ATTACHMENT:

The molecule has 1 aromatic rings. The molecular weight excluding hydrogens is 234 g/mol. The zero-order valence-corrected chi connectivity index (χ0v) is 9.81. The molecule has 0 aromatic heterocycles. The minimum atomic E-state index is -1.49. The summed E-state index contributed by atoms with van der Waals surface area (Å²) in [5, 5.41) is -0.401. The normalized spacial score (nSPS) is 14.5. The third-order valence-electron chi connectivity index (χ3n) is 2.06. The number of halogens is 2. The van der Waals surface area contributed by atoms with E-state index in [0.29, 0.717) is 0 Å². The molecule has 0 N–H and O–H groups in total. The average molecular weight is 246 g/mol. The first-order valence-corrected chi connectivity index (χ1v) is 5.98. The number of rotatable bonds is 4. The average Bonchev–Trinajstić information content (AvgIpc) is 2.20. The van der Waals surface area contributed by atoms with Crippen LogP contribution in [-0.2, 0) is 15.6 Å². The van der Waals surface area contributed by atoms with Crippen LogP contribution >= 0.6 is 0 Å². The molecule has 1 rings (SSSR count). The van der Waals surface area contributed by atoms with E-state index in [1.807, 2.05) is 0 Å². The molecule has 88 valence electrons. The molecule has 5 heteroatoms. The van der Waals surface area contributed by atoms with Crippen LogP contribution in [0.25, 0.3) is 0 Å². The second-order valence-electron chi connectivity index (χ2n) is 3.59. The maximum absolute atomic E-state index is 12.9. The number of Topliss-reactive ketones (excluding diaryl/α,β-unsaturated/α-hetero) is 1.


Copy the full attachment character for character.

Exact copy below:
The molecule has 1 aromatic rings. The molecular weight excluding hydrogens is 234 g/mol. The zero-order valence-corrected chi connectivity index (χ0v) is 9.81. The molecule has 0 aromatic heterocycles. The minimum atomic E-state index is -1.49. The summed E-state index contributed by atoms with van der Waals surface area (Å²) in [5, 5.41) is -0.401. The normalized spacial score (nSPS) is 14.5. The third-order valence-electron chi connectivity index (χ3n) is 2.06. The number of halogens is 2. The van der Waals surface area contributed by atoms with E-state index in [0.29, 0.717) is 0 Å². The molecule has 0 N–H and O–H groups in total. The average molecular weight is 246 g/mol. The first-order valence-corrected chi connectivity index (χ1v) is 5.98. The number of rotatable bonds is 4. The average Bonchev–Trinajstić information content (AvgIpc) is 2.20. The van der Waals surface area contributed by atoms with Crippen LogP contribution in [-0.2, 0) is 15.6 Å². The van der Waals surface area contributed by atoms with Crippen LogP contribution >= 0.6 is 0 Å². The molecule has 1 rings (SSSR count). The van der Waals surface area contributed by atoms with E-state index in [1.807, 2.05) is 0 Å². The molecule has 88 valence electrons. The molecule has 5 heteroatoms. The van der Waals surface area contributed by atoms with Crippen LogP contribution in [0.25, 0.3) is 0 Å². The second-order valence-electron chi connectivity index (χ2n) is 3.59. The maximum absolute atomic E-state index is 12.9. The number of Topliss-reactive ketones (excluding diaryl/α,β-unsaturated/α-hetero) is 1.